The Brothers
dir-scr Gary Hardwick
with Morris Chestnut, Bill Bellamy, DL Hughley, Shemar Moore, Gabriel Union, Tamala Jones, Susan Dalian, Tatiana Ali, Julie Benz, Jenifer Lewis, Clifton Powell, Marla Gibbs
release US 23.Mar.01; UK 28.Sep.01
Screen Gems 01/US 1h42
1 out of 5 stars
R E V I E W   B Y   R I C H   C L I N E
Yet another in the seemingly endless stream of African-American ensemble rom-coms ... and while it's efficiently made, there's nothing noteworthy about it at all. It's about four best buds, all successful professionals at the end of their 20s and facing up to serious romance for the first time. Jackson (Chestnut) has sworn off love and then meets his ideal woman (Union), who has a secret. Brian (Bellamy) has a sparky white girlfriend (Benz), which provokes rage from the black women around him. Derrick (Hughley) is having trouble seeing eye-to-eye with his wife (Jones). Wanton womaniser Terry (Moore) has shockingly decided to marry his girlfriend (Dalian). And there are other family wrinkles at every turn.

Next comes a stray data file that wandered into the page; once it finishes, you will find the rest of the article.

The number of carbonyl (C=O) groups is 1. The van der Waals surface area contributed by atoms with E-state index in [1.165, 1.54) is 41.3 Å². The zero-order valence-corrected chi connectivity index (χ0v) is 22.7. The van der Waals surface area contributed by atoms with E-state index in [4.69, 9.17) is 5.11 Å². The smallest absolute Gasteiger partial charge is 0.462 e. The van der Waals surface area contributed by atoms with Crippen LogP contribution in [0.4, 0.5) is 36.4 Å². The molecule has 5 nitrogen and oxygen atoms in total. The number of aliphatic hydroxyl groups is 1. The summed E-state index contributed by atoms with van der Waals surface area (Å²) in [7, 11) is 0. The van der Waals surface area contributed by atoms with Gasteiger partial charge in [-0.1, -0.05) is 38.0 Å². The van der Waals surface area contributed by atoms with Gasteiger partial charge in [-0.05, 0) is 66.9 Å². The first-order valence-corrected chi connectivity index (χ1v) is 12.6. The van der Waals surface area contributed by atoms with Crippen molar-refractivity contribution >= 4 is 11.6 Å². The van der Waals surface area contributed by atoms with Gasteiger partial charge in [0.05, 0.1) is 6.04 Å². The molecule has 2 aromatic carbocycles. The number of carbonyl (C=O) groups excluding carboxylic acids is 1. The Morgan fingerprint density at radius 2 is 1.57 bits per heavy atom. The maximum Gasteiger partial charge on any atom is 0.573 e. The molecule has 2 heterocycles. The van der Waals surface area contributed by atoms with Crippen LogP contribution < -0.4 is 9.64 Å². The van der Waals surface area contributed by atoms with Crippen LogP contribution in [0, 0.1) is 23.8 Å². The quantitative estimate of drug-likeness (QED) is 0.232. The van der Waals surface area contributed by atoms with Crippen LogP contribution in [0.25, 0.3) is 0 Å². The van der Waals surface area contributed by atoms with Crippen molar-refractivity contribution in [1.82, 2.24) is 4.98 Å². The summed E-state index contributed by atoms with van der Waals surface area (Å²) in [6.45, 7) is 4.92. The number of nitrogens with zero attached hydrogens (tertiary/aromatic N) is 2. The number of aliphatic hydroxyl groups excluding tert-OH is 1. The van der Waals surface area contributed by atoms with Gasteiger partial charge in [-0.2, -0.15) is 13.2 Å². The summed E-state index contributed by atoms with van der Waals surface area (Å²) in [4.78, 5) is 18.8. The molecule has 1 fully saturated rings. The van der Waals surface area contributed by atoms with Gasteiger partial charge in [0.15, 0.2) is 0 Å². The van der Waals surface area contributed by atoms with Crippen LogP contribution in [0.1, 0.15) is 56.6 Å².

The story is so busy with all its various strands that we can hardly pay attention to anything really. There's no centre to the story, besides the heavy-handed message about settling down for What's Really Important. Otherwise it's spinning out in all directions encompassing parent-child issues, siblings, romantic histories, on-off relationships, and just a whiff of the racial issues involved. For a comedy it's far too serious; for a romance it's far too fragmented; for an ethnic drama it's far too unfocussed. So why was the film even made? (The bigger question is why it's getting a UK release!) Yes, it's all very slickly filmed in that anonymous Hollywood style, with a cast of gorgeous actors who don't really need to act when they look so pretty. But it just feels utterly pointless and unnecessary, especially when the schmaltz surges up and drowns everything at the end.
adult themes and situations, language cert 15 25.Sep.01

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2001 by Rich Cline, Shadows on the Wall